ATB

Gilad ”

The Labour Party Now Admits that I am not ‘an antisemite’

January 22, 2019  /  Gilad Atzmon

By Gilad Atzmon

This is how I interpret the email I just received from the Party ‘s general secretary:  Jennie Formby.

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On 24 December 2018 I sent an email to the Labour party’s leaders, Jennie Formby, Ian Lavery and  Jeremy Corbyn and asked them to clarify their position after several media sources, including the BBC and The Guardian newspaper, quoted an anonymous  “spokesman” from the Labour party who described me as “a vile antisemite.”

Not a single British press outlet named the party’s alleged ‘spokesman,’ so I decided to ask the leaders to clarify their Party’s position. I wanted to know whether the ‘spokesman’ was expressing the views of the Party. I wondered whether it was a matter of policy for the Party to target, harass and slander private citizens.  I asked the Party leaders to explain how they could label me a “vile antisemite” or a promoter of ‘hate speech’ when I have never uttered, been charged with or even questioned about any hate (or other) crime ever.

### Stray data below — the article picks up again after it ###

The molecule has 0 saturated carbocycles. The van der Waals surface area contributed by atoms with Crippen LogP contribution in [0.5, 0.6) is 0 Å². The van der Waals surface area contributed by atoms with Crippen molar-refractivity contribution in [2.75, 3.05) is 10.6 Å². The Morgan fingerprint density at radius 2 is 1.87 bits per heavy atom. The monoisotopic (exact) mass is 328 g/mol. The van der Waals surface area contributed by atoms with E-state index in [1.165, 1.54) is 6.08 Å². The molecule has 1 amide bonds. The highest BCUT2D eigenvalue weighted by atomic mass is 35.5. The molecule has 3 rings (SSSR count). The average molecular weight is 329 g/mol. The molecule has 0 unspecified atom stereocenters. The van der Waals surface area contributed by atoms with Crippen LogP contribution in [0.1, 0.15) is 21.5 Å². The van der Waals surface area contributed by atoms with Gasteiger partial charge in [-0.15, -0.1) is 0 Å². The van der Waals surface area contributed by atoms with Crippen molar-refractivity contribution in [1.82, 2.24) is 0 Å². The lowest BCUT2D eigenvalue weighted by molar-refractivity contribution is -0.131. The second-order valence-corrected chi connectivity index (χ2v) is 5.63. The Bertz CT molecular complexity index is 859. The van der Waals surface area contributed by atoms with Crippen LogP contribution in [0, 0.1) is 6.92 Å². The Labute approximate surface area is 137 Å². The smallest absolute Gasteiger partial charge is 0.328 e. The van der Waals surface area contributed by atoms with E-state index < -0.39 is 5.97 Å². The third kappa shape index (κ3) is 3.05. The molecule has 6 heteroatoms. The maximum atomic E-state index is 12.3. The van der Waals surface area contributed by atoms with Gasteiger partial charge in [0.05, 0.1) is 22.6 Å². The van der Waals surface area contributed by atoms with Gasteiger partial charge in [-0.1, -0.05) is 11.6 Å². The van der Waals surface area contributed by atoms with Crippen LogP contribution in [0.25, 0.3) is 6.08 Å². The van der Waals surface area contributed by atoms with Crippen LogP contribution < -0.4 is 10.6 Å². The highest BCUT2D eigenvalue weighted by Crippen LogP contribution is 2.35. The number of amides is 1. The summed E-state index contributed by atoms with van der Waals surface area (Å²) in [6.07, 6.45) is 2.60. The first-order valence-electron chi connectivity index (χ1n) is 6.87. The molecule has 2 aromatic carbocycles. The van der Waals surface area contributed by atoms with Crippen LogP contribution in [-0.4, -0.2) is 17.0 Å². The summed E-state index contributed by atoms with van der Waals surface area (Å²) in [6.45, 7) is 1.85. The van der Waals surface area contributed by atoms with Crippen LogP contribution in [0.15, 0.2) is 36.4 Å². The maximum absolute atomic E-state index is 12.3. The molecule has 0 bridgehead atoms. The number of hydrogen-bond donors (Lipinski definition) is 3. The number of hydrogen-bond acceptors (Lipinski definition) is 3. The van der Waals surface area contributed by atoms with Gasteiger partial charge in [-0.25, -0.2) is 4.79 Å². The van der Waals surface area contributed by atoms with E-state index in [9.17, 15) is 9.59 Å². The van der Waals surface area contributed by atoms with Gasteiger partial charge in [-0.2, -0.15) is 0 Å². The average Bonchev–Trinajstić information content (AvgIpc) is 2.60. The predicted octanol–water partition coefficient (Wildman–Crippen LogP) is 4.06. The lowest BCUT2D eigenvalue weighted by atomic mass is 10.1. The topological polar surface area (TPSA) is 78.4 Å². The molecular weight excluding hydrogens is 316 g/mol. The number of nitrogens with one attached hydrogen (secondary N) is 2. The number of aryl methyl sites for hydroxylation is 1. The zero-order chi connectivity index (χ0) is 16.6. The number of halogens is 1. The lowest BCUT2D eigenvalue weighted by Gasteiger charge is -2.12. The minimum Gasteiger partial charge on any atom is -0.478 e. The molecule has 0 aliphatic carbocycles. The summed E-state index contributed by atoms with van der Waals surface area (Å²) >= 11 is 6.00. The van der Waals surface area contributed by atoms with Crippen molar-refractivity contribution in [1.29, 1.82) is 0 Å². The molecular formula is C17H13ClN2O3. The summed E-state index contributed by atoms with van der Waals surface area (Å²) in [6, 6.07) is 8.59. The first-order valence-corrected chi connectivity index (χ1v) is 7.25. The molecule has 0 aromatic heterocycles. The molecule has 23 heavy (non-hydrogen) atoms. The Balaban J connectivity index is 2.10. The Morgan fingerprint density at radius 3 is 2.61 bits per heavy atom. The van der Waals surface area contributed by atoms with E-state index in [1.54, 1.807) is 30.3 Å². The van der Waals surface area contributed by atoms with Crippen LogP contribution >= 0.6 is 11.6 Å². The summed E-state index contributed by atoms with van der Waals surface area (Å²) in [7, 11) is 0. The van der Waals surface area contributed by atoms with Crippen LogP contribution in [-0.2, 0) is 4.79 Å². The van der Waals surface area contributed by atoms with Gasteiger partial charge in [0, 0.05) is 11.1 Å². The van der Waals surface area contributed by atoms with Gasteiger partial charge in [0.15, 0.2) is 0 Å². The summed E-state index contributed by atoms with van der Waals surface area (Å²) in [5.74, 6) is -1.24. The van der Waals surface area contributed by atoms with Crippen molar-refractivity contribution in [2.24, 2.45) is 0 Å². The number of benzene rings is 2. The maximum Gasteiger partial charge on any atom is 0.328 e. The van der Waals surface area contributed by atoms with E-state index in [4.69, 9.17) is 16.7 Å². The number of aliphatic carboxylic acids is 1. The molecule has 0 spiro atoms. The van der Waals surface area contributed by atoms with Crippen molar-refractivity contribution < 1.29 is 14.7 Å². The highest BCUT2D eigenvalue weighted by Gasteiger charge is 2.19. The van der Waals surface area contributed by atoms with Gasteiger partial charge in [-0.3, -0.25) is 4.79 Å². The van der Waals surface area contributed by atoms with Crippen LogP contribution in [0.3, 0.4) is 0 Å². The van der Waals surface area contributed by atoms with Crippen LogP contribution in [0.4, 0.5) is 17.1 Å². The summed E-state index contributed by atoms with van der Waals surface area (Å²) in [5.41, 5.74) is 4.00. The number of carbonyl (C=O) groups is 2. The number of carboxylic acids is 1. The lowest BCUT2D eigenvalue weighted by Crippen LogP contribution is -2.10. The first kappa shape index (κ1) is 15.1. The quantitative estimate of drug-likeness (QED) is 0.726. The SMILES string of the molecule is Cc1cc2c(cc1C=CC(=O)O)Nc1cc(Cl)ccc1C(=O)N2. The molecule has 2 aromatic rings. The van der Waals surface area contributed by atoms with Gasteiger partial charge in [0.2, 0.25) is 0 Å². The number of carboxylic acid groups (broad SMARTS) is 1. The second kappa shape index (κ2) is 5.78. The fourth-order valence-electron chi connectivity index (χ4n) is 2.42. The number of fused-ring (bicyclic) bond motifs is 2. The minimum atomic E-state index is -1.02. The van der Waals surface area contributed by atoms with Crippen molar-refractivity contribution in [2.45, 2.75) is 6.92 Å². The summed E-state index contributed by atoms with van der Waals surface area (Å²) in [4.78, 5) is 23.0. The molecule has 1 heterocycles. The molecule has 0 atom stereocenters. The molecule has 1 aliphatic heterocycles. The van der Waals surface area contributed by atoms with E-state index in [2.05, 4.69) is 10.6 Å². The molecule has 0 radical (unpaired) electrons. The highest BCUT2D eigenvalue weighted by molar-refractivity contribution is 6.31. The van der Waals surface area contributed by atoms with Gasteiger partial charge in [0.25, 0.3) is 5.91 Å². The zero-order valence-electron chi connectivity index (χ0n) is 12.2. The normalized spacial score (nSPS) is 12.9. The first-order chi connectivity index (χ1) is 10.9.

In her answer General Secretary Formby, wrote,

“If you consider that any organisation has published defamatory material about you, then you must take the matter up with them.”

I interpret Ms Formby’s words to mean that the Labour Party has no responsibility for the slander tossed in my direction by an anonymous ‘Party’ spokesman.’ It is worth noticing that unlike the hundreds of Labour members who were suspended from and/or expelled by the Party and then ignored by their compromised Party’s leadership, I was lucky enough to get a reply from the top lady. The moral is simple: If you support Palestine as well as Corbyn yet want to be treated as a human being by Labour leaders, you would be better off ditching the party and becoming an ordinary citizen like me.